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In the post-Bradman era, these players delighted spectators and deflated the opposition with their ability to dominate the most fearsome attacks
May 1, 2012
Over the years the question Down Under has been: "Who's the next Bradman?" I never saw Bradman bat, so I didn't eyeball the sun, but I have seen a galaxy of batting stars among those who have graced the Test arena during the past 50 years. The five best batsmen I have laid eyes on are Neil Harvey, Barry Richards, Garry Sobers, Viv Richards and Sachin Tendulkar.
To me, Harvey was the best Australian batsman since Bradman. He had grit and style and a great sense of adventure. He was dubbed "pocket dynamo" by Ray Robinson, doyen of Australian cricketer writers, and he lived up to that tag.
The first big match I ever saw was the day at the SCG in 1954-55 when Harvey blasted the England attack for an amazing unconquered 92 in a total of 184. Australia lost the match by 38 runs but he won me forever. I have never seen the equal of Harvey's batting, and I've seen most of the great batsmen of the past 50-odd years.
He had all the shots, the drive, cut, pull and hook. Dapper, and fleet of foot, he was an electrifying batsman who could carve up an attack. His average is less than those of some who played for Australia recently, but Harvey batted against some of the greatest bowlers to bestride the Test stage: South Africa's Neil Adcock, Peter Heine and Hugh Tayfield; England's Alec Bedser, Frank Tyson, Brian Statham, Tony Lock and Jim Laker; and the West Indians Sobers, Wes Hall, Alf Valentine and Sonny Ramadhin.
The quality of the opposition counts when you are picking the best of the best. I fancy that if Harvey were playing today, using a modern bat against the weak West Indies, Bangladesh, Zimbabwe and Sri Lankan attacks, he would average round 75 in Test cricket.
When I first saw film of Sobers carving up a good Australian attack in the tied Test match at the Gabba in 1960-61, I couldn't think of a better batsman I had seen after Harvey. Undoubtedly the greatest all-round cricketer to draw breath, his batting alone places him in exalted company. His shot selection was terrific, and he played all the strokes imaginable, plus a few of his own.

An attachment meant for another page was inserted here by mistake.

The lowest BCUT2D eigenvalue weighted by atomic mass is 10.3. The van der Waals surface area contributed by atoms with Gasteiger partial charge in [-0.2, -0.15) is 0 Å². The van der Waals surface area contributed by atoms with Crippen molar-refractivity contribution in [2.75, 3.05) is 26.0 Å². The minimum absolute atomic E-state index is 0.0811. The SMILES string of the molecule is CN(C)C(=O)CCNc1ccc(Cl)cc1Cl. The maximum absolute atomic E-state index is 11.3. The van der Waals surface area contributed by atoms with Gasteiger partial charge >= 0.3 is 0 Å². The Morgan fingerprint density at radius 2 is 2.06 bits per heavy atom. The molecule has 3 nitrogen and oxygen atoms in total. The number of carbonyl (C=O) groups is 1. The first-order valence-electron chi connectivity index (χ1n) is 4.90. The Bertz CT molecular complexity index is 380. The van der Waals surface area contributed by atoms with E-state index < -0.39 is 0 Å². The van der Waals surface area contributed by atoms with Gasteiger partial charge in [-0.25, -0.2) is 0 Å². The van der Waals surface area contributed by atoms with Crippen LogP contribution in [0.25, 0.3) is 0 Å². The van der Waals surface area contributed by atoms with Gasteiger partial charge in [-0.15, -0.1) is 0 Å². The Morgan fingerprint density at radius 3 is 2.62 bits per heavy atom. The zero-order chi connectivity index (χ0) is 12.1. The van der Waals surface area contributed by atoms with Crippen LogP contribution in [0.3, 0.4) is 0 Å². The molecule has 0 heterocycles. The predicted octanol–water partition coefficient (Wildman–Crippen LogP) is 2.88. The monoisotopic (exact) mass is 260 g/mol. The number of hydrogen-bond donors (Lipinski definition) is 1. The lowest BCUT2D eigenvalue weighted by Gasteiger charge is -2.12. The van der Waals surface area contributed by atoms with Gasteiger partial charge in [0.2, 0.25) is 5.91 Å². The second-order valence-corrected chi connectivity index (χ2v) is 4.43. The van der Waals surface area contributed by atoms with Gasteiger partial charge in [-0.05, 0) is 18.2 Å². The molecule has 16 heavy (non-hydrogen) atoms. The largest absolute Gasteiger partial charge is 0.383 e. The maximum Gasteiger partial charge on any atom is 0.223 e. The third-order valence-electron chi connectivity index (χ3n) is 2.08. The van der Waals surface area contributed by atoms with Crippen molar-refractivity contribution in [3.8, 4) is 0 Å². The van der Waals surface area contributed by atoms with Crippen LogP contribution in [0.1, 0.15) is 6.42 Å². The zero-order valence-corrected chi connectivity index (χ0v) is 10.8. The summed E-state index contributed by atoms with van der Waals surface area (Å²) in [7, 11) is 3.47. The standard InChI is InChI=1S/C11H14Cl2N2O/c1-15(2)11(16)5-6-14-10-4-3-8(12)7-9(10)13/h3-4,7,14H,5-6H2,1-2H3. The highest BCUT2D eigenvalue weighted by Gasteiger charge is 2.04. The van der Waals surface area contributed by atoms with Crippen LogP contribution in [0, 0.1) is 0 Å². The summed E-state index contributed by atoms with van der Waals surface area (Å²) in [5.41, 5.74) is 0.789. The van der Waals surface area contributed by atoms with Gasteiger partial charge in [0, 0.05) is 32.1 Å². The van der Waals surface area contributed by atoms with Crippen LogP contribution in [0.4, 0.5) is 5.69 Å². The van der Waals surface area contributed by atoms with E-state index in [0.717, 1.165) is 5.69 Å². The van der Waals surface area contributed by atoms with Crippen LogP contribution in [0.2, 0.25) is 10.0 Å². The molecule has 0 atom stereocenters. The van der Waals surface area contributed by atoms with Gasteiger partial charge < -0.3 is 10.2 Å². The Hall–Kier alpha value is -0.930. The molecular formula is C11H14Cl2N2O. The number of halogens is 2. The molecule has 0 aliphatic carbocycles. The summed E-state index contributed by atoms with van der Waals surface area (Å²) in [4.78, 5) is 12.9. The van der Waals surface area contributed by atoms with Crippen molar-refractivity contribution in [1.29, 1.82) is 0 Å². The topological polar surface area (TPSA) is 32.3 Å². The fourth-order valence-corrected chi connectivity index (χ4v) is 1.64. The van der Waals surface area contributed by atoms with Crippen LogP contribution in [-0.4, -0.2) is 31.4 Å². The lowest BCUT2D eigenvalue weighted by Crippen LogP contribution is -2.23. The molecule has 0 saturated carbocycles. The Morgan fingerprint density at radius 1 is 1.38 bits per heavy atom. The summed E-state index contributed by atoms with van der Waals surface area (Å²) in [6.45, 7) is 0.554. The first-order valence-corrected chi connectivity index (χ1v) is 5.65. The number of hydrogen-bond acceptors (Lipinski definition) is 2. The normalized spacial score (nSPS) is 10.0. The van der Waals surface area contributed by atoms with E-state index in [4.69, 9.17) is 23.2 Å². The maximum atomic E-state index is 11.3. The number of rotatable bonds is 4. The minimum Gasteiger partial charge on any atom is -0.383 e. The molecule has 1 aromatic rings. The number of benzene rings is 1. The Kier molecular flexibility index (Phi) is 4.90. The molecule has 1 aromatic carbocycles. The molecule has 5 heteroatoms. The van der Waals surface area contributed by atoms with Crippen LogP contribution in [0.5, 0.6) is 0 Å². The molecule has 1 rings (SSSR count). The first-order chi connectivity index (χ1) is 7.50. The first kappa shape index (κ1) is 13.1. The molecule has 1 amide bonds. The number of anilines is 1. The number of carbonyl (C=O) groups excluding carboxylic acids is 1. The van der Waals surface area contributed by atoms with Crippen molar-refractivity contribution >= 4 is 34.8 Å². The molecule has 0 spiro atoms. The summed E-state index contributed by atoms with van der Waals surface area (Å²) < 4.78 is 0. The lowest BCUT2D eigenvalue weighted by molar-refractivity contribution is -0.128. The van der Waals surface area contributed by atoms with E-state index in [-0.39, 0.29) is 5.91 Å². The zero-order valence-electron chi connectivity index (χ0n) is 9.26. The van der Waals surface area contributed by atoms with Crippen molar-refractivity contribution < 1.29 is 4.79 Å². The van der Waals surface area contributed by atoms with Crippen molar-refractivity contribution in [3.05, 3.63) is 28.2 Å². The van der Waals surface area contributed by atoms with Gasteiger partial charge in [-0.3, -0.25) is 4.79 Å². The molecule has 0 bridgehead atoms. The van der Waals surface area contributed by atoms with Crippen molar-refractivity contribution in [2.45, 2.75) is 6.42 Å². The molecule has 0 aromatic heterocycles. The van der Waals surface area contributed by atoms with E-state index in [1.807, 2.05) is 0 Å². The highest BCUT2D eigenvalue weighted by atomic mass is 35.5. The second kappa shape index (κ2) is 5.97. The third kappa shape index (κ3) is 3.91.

The way he played Richie Benaud's legspin had me confused, because seeming half volleys from Benaud were either blasted to the cover boundary or blocked. I first thought Sobers was "resting" between hitting boundaries, but no, it had to do with how the ball arrived. He defended a hard-spun ball just above the eyes and smashed to the fence a delivery that was a little flatter, a ball with a trajectory below eye level.
In 1971-72, Sobers led a Rest of the World Xl Down Under, and the 254 he hit against Australia at the MCG prompted Bradman to declare that Sobers' knock was the best innings he had seen from anyone in Australia.
I was among the Australians who attended a rum punch night put on by Garry Sobers' West Indian team on the eve of the Adelaide Test in 1968-69. Sobers surprised everyone by telling the gathering that he would only be partaking in a few drinks that night, "... because tomorrow I am going to score 100". And he did. As Australia's 12th man I could sit back and watch.
I played a few matches against Sobers, but bowled just two balls to him. Playing for West Indies against South Australia in 1968, he caressed a ball from me through the covers for two runs; then in the Test match at the Gabba I bowled one ball to him, which he swept for one. Sadly, he got out up the other end on both occasions and I didn't get the chance to bowl to him again. I did get an idea of how Clarrie Grimmett felt when he bowled just the one over to Victor Trumper at the Basin Reserve when playing for Wellington against the visiting Australians.
The quality of Barry Richards' merciless attack on the best bowlers of his time was not strained. However, after 1970, fate decreed that his batting genius was mainly limited to belting the hell out of all comers in county cricket. Richards leapt at a chance to play Sheffield Shield cricket in 1970-71, whereupon he astonished everyone by hitting more than a thousand runs at the Bradman-like average of 109. 86.
|Sobers surprised everyone by telling the gathering that he would only be partaking in a few drinks that night, "... because tomorrow I am going to score 100". And he did|
He hit 325 in one day against a strong Western Australia attack - Graham McKenzie, Dennis Lillee, Tony Lock, Ian Brayshaw, John Inverarity and Tony Mann - with such timing and power that even the WA players stood in awe and applauded him. Lock conceded more than 100 off nine overs, unheard of in Australia, where the old England master spinner usually had the opposition batsmen in knots.